Grant: Peter is absolutely right. One of the areas that we see firms getting frustrated with is the regulatory reporting landscape. One of the unfortunate aspects of operating in financial services is that, if you participate in many different types of financial business activity and operate in different geographies, then you have potentially got 10,000 different regulatory borders that you need to deal with. And those regulators don’t necessarily co-ordinate the contents of their regulations, the reports that are required and the release of that information. We’ve definitely seen budgets moving towards integration of regulatory reporting capabilities as firms struggle to keep up with the volume of reports that are required.
Accessing the vast amount of internal data that firms have is a problem. We are at a point – I think almost a crisis point – in terms of the way organisations operate on a day-to-day basis in that the volume of data that is flowing around firms can become the prohibitive factor – there will be a tipping point where, if you go beyond that volume of data, you won’t be able to operate on an efficient basis.
Risk systems now regularly pump out up to a terabyte of data as well as the underlying granular transactional information. The traditional approach that many firms employ is to move that data to the end-user function, which can lead to duplicating that information and moving it in several different directions. This means that firms have got to maintain the synchronicity and accuracy of that data, which is an extremely complex and costly role to undertake. The systems and capabilities of technology now mean that firms no longer have to duplicate and move that data in many different directions. They can actually perform analytics on the data in situ, which means you can have one version of the truth in many different environments.
Some firms argue that ERM can be done through the chief risk officer (CRO) and does not require technology to do it effectively. Does this view have some merit?
Knott: There is usually a heavy reliance on technology in one shape or form. Whether this requires a totally integrated platform or not is the question here. I would argue that a CRO will use various tools in the toolkit to manage the risk on an enterprise-wide basis. I guess the question then is: how complex and integrated do those technology solutions need to be in order to do that?. The CRO’s job is to ensure the risks being taken are identified, understood and reported in a way that will allow the CRO, along with senior management, to make appropriate decisions on a timely basis and make sure those risks are managed in line with the board strategy. I would argue that, with the right governance structure and with a strong confidence in data integrity, effective risk management can be achieved without having a single integrated ERM platform. It is a question of having the right information available to facilitate the discussion and to challenge decisions appropriately. With a strong governance process, ERM can be achieved without a single platform, but it is obviously facilitated by better information and strong data linkages.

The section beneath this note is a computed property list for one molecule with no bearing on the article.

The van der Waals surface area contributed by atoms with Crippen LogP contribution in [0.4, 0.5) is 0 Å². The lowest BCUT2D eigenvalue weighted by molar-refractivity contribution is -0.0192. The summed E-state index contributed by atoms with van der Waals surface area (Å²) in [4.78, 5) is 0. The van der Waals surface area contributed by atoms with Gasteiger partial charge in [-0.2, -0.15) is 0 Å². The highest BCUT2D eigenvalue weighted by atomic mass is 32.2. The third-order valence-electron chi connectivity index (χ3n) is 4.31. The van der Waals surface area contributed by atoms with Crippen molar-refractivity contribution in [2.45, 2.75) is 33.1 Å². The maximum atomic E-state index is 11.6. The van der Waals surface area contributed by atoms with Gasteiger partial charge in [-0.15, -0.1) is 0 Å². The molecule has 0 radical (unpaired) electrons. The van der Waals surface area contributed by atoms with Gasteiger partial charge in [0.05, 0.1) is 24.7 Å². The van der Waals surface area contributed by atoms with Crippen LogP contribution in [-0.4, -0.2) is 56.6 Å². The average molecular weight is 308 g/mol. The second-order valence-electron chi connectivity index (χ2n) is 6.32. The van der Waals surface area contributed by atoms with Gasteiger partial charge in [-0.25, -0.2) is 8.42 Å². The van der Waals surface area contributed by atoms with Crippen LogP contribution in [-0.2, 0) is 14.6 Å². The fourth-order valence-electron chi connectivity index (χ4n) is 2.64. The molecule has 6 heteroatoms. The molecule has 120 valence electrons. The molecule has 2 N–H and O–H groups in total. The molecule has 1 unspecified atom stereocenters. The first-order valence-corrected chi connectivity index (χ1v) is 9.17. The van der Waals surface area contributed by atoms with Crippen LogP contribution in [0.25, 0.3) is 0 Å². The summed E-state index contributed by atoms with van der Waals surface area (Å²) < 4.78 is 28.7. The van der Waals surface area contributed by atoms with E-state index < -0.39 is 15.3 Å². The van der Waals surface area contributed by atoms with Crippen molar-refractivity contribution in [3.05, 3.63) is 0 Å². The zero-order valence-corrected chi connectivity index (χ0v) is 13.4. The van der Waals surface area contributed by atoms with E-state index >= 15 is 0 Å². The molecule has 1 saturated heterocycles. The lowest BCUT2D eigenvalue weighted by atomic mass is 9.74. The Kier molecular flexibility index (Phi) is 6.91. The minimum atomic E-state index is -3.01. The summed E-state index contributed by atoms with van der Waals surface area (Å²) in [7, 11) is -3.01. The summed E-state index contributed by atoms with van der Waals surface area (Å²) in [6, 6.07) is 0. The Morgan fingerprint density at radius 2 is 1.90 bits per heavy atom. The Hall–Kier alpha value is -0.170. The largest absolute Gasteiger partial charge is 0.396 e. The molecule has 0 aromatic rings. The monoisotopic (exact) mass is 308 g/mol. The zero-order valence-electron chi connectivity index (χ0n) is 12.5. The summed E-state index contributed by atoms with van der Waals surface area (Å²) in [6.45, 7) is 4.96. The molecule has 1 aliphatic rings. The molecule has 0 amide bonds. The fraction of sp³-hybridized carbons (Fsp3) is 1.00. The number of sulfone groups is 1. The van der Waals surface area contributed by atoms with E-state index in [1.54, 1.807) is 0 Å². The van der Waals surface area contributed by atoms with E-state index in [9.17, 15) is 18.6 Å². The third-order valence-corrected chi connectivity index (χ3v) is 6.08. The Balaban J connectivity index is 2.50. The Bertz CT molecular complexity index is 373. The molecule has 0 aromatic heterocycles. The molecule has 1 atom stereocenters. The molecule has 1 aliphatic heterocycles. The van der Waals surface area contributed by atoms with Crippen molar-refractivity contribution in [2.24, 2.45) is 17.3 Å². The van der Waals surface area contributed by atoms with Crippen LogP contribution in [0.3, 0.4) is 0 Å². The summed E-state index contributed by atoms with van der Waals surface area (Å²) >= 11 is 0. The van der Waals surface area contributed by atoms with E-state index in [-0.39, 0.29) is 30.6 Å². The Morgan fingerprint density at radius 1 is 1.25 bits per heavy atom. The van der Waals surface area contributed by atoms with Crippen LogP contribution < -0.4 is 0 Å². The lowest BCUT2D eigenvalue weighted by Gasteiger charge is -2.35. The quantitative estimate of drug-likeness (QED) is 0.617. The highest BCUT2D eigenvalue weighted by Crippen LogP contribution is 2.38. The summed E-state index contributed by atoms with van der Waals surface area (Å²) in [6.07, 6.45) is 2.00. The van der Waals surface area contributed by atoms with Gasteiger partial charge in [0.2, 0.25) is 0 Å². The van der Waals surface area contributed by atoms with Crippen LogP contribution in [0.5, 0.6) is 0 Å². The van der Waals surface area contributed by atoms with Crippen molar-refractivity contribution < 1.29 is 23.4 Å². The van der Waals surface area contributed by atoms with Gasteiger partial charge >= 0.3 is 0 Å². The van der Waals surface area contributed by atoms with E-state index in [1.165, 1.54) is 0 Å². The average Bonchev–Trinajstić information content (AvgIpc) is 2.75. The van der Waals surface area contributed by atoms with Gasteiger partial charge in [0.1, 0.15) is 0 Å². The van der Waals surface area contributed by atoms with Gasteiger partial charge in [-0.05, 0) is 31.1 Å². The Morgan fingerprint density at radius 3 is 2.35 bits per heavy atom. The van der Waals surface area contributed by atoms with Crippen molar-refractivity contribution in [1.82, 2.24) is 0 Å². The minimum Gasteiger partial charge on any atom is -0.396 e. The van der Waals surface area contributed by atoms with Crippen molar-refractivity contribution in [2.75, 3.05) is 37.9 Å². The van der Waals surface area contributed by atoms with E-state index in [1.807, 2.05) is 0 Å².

Cruz: It is very difficult for one person, the CRO, to oversee risk in an organisation, with all their complexities, without tremendous technological support, so you need to have outstanding IT support to help the CRO. There is also a lot of correlation between risks and, identifying that, we need access to good-quality data and good analytical techniques as well. Running stress tests for regulators is a big job – there’s a lot to do, so it does require technology and some investment to do it well with an ERM framework.
Grant: Focusing on whether or not the CRO can perform the ERM role is underplaying the role of ERM. It is really a framework for policy, control and the aggregation of information from multiple systems. But it’s not just about the inputs to that. It’s also about the outputs – the communications to the boards, the risk committee and the directors – as well as actions that need to be taken by lines of business to control their risks and monitor or change their risk profiles accordingly. Is the CRO an appropriate aggregation point for all of that information and process? Probably not. Rather, the office of the CRO is an environment in which that can be built out and developed. The whole role of ERM is to look at risk capabilities, but the decisions and change are a cultural process.
Kapoor: The opinions of the firms that we deal with depend on how the organisation defines ERM and the role of the CRO. We see that the CRO’s role is more to create a culture of risk awareness, drive the whole risk management strategy of the company and create an environment to enable risk mitigation and reporting.
Why have ERM projects failed in the past and do you have any examples of success stories?
Grant: There are definitely examples of firms that have managed to make some success of ERM. We have seen two, maybe three, examples that were a success, which were mid-tier organisations with a limited geographical focus or a single primary business activity. But the real cost benefits of ERM are to be found in those global organisations that operate in multiple business activities and geographies. However, this is also where the projects fail, partly due to the fact that an organisational and cultural process hasn’t been undertaken first.
As with most things of this scale, for these kinds of projects to be a success they need to start at the top of an organisation and flow throughout. Unless there is a clear single definition of what is expected and what the ultimate goals are, then it is going to fail. It needs one figurehead to take these things forward.
Kapoor: The moment you start calling it ‘an ERM project’, it will inevitably fail. In my opinion, ERM is really an ongoing process, which has long-term implications. As Stuart pointed out, it requires complete top-level executive commitment – not just from the C-level executives, but also the board. Lack of executive commitment is one of the main reasons why some ERM programmes fail. I have also seen a lack of synergy between different groups – people are still either politically or functionally very disparate and are not agreeing on how to define, view and measure risk. Where companies have successes, we have clearly seen a link between what I would call ERM and performance. But, most importantly, it is really an ongoing process.